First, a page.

One of those soft skills of leadership is the ability to foster trust. In some cases, these agencies are the only place to get the services in question. While it may seem freeing to some—no competition and no chance of the business going under, sign me up!—it’s a weighty responsibility with an added, nuanced layer of trust. Especially when it comes to data.
“The ever-burning question on everyone’s minds, whether it’s a governor of a state or a commissioner running an agency, is whether I’m going to have to be the next person reading at a podium, telling however many constituents that we lost their information because of a vulnerability in our systems,” he said. “ There’s a special trust in the government to keep their data secure. If Target has a breach, I can decide not to shop there. I can’t decide not to get a driver’s license or pay my taxes somewhere else.”
[Related read: How the FCC replaced 18 outdated complaint forms]
Public agencies: They’re just like us
Sunny Lakhmani, CTO for the City and County of San Francisco, notes that while tech can “take over” certain parts of the process, the people managing those processes come first.
In his role, Lakhmani oversees the Department of Technology for the City and County of San Francisco. Most of his customers are internal employees and resources in the Departments of Public Health, Public Works, the city’s catch-all customer service hotline, and the transit agency. They have a tech stack in place that provides multiple channels of support, which includes the in-person, pen-and-paper kind. Their customers are residents, business owners, and visitors to San Francisco. Even Lakhmani admitted, prior to taking on his current role, feeling frustrated by certain public agencies, agreeing that we’ve all gotten used to shaming them. But that’s not the end of the story.
“There’s a lot of pivoting internally and I do see a concern: How do we provide transparent and timely, responsive service?” Lakhmani said, his concerns similar to that of any leader in the corporate space. Like his private-sector peers, he says his teams map the customer journey, identifying where there are delays, where they could deploy automations, and where they could be more transparent.
“Our story here in the Department of Technology is, ‘How can we get closer to the customer?’” he says.
Expanding our definition of “customer-centric”
Government agencies are there for citizens to obtain the essential services they need, to participate in whatever way they want to in society, the federal source explained. A huge consideration is acknowledging that not all customers are connected equally. There are elderly populations who aren’t as connected, or simply trust literal paper trails more when conducting business. In San Francisco, there are significant numbers of homeless citizens off the grid, which requires a special level of outreach to connect them with essential services, Lakhmani says. On the other side of the coin, there are also incredibly tech-savvy and connected people, and the agency has to meet their needs, too.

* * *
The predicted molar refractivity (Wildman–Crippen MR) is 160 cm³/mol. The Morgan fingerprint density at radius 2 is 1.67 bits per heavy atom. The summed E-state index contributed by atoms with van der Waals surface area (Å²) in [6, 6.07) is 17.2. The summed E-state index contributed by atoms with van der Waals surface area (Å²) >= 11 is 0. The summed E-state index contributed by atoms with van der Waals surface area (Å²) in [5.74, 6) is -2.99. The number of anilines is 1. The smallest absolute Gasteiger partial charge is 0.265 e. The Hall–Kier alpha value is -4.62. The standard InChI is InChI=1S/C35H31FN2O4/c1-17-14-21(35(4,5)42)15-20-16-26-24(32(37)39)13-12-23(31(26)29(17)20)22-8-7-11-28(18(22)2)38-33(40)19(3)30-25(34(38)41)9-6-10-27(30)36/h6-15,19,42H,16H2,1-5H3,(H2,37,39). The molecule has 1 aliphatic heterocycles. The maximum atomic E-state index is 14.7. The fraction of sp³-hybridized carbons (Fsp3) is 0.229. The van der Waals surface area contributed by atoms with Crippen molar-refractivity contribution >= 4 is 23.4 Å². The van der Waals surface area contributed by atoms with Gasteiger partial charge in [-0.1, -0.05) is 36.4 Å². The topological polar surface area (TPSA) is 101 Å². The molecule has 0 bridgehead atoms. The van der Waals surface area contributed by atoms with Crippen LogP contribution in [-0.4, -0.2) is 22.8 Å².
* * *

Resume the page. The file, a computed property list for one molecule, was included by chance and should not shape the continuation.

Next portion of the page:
In a previous role, the federal employee recalls supporting a “a very limited population” in which legacy, paper-based processes was the most customer-centric approach. Lakhmani agrees, saying that clarifying the language on forms or adding language support are essential ways to enable citizens in their decision-making.
The essential question at the end of the day isn’t how to automate outdated processes; it’s what solution, tech or otherwise, will support the government agency best in their efforts to serve a range of constituents that must be served one way or another.
[Related read: Feeding the needs of today’s experience-hungry customer]
The O.E. (Original Experience)
The biggest revelation is perhaps that government agencies are better practiced at multichannel customer service than anyone, operating in the open, without a net, in the taxpayer spotlight. While organizations like Stamps.com and DMV.org stepped in to fill the experience void, it’s telling that the real DMV and post office are still seeing lines out the door.
Both sources touched on the draw of public service in the first place: service being the key word here. Public life in the United States comes with legal requirements for transparency and a press that guarantees a level of scrutiny. But everyone in the business of customer service could stand to consider whether they’d act differently if customers more directly paid their salaries, or were welcome to take a fine-tooth comb through their budget proposals.
On the constituent side, voting for or against candidates or measures, making public comments about a planned development in your neighborhood, speaking out at a public hearing—hearings that, by law, must be made public for a certain period of time—helps close the feedback loop. Whether governments want to listen and take action is one thing, but ultimately, providing constituents with pathways for everyone to reach them is, in a lot of ways, the original customer-centric solution.